In Figure 1 one can see that the Bz component is 10-15 nT northward throughout the Interball and Polar passes. Under strongly northward IMF conditions we would expect the magnetopause position to be principally controlled by the solar wind dynamic pressure [Petrinec and Russell, 1993]. While the Interball-1 magnetopause crossing coincides with the IMF By and Bx sign changes as shown in Figure 1, it appears that the immediate cause of the crossing was the increase of the dynamic pressure from 6.4 to 9.8 nPa that would be expected to decrease the radius of the magnetopause by about 7% [Petrinec and Russell, 1993]. The entry of Polar into the polar cap in Figure 1 occurs at close to 0700 UT during rather stable solar wind and IMF conditions that should be unable to account for the multiple apparent crossings observed.


The Magnetopause Crossings on May 29, 1996


Fig. 2a. The Interball and POLAR orbits on May 29, 1996, projected into the dawn dusk plane, Letters I and P denote the crossing of the magnetopause by Interball and entry into the polar cap by POLAR.

Fig. 2b. The noon-midnight projection.

Fig. 3. The Interball MIF-M magnetic field in GSM frame on May 29, 1996. The main magnetopause current layer observed by INTERBALL-1 is at 03:17 UT, as indicated by the vertical line marked MP. Here the Bx and Bz sign changes from the magnetospheric toward the magnetosheath direction. The rotation is completed by a second discontinuity (RD) at 0323 UT. The T96 model is shown by a dashed line. The model of Urquhart et al. [1998] is shown by a solid green line. The arrows mark a series of bow shock (BS) crossings as Interball enters the solar wind. In the insert are shown Corall ion energy spectra for 0300-0330 UT from the rotating channel (f.o.v. perpendicular to the spin axis pointed to the sun, bottom panel) and ion pitch angle in degrees (upper panel).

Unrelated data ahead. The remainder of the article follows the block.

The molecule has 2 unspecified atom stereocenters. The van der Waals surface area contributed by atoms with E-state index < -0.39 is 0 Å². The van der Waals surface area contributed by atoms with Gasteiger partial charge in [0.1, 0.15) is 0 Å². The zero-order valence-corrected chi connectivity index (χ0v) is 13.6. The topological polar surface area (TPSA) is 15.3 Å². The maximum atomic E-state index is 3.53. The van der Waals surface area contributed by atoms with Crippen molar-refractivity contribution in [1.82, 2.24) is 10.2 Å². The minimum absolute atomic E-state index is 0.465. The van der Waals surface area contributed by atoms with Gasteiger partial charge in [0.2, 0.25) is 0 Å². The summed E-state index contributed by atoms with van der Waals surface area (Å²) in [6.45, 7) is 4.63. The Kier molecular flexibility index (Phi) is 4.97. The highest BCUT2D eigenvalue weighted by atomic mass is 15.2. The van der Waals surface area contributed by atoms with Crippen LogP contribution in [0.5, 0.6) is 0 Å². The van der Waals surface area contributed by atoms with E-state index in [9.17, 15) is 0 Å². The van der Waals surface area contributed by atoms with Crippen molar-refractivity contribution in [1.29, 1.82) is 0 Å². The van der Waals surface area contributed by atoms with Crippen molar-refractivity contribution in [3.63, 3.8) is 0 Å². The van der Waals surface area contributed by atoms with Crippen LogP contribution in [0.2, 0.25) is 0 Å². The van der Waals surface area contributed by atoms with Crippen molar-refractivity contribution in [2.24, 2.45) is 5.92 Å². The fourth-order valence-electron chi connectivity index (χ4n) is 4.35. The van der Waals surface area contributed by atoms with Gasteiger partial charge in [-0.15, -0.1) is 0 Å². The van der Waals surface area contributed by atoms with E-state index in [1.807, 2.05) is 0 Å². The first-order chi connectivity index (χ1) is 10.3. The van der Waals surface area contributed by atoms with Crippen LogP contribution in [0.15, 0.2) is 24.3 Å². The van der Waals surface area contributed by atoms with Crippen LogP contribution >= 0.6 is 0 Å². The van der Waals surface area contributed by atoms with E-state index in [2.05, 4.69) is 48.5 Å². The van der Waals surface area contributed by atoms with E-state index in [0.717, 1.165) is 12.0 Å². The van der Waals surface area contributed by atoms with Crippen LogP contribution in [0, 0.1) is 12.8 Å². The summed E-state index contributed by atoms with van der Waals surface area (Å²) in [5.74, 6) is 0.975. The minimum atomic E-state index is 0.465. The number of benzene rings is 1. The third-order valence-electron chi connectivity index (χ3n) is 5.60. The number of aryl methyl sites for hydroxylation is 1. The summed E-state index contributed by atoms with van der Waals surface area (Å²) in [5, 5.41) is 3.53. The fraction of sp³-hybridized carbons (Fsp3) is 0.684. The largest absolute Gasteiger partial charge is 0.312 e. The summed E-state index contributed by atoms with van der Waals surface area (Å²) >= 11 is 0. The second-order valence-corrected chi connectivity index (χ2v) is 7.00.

We start with the magnetopause encounter by Interball-1, which was the first to occur. Figure 2 shows projections of the Interball and Polar orbits in the dawn-dusk and noon-midnight planes. We see that Interball leaves the magnetosphere on the dawnside. Polar is initially on the dawnside but crosses over to the dusk side after about 0500 UT. The noon-midnight projection (X-Z plane) shows that Interball is moving sunward throughout the interval with Y about -3.5 RE and crossing the dawn-dusk meridian at about 0115 UT. Polar is roughly about 3.5 RE in front of the Earth and moving upward. Figure 3 shows the magnetic field at Interball-1 in the GSM frame. The observed field is shown by a solid line. At the bottom the spacecraft location in the GSM frame is given in RE. The comparison of the measurements with the Tsyganenko 96 (T96) model indicates that at 03 UT Interball-1 was apparently on tail field lines on the dawn side, the total field being about 10 nT more than the predicted value. The solid green line shows a model of the magnetosphere developed by Urquhart et al. [1998] to explain the observations at Polar. This model predicts the magnetosheath field orientation quite well between 0323 and 0415 UT but predicts the magnetopause and bow shock to be closer to the Earth than observed. The bow shock is identified by the sudden (multiple) drops in field strength to the value observed at WIND and IMP.